Nebraska attorneys involved in civil litigation were given a new tool for discovery on December 12, 2001, with the prmulgation of new Discovery Rule 34A as adopted by the Nebraska Supreme Court. Under this new rule a formal procedure now exists to obtain nonparty premises without the use of a deposition.
Prior to the adoption of Rule 34A, the only formal means, and thus the only legally enforceable means, of obtaining documents from a nonparty was a Rule 30 oral deposition requiring a witness to appear before a certified court reporter to produce the desired records for inspection and copying.
Due to the expense and formality of a Rule 30 oral deposition, an informal but not legally enforceable method of obtaining records from nonparties was developed over the past several years through the informal consent of the practicing bar. The basis for the procedure was basically an informal agreement to do so among the members of the practicing bar in reliance on Rule 29 that the parties could by stipulation agree to "any manner" for the taking of depositions. The usual procedure was to send out a notice to take recordsdeposition with a subpoena issued by a notary advising the producing witness they could mail in the requested records. Relying on the notice requirements of Rule 30(b) the informal procedure implicitly relied on the issuing attorney providing notice of the subpoena to opposing counsel and an opportunity to request a copy of the documents produced.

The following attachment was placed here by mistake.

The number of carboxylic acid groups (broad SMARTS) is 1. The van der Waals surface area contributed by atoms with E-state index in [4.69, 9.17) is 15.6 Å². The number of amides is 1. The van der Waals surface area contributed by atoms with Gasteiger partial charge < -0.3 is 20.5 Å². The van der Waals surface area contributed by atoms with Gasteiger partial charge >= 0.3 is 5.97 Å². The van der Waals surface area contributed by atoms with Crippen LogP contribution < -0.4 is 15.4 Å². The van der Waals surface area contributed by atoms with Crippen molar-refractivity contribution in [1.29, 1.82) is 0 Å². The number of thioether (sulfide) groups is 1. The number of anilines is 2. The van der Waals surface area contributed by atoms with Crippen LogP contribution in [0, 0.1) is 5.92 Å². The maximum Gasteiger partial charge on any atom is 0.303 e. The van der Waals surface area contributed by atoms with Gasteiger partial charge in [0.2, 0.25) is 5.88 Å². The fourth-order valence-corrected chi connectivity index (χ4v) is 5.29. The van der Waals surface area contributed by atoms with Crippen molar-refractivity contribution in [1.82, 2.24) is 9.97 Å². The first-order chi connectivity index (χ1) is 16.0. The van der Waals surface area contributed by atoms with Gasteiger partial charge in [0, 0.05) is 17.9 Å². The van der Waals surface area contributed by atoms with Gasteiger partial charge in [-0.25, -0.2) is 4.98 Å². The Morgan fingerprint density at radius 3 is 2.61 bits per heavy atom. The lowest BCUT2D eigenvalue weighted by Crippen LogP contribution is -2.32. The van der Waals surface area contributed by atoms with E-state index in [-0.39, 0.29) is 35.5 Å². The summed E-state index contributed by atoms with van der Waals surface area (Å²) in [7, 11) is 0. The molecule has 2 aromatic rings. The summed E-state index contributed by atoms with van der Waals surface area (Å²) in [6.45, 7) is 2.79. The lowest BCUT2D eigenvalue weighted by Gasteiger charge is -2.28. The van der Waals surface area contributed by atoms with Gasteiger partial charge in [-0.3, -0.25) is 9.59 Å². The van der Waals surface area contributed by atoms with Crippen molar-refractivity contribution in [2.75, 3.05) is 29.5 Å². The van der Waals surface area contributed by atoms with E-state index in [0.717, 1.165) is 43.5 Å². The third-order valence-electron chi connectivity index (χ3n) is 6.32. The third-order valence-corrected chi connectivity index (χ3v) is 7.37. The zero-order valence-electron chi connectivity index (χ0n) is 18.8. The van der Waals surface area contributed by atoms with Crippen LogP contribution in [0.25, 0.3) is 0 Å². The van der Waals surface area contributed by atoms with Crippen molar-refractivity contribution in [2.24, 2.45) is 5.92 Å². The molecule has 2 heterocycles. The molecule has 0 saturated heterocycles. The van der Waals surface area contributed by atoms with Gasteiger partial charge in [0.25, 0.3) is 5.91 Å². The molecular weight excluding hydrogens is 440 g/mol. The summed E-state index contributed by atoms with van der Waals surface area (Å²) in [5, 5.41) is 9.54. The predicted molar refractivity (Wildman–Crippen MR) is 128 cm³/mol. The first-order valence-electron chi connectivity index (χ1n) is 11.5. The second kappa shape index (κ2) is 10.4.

The increasingly widespread use of this informal system and certain abuses associated with it led to the study and consideration by the Supreme Court Committee on Practice and Procedure of a totally new rule that would permit civil litigants to formally obtain nonparty documents or inspections without a deposition while protecting the rights of the opposing party and producing witnesses to notice and an opportunity to object in particular some litigants were obtaining records through a subpoena or notice to take records deposition issued by a notary public working at the law firm without providing notice to the oppsoing party, even in some circumstances doing so without a lawsuit having been filed.
The Proposed Solution
The Supreme Court Committee on Practice and Procedure initially considered a draft rule prepared by the Committee Reporter, UNL Professor Roger W. Kirst. After discussion, review and revision the Committee prepared a recommended rule change for the Court's consideration. The Supreme Court published the proposed Rule in the advance sheets and in the September 2001 issue of The Nebraska Lawyer inviting comments no later than September 24, 2001. As a result of public comment the final rule as adopted effective December 12, 2001, shortens the notice periods from 14 days to 10 days reflecting the desire of the practicing bar for a more time efficient procedure.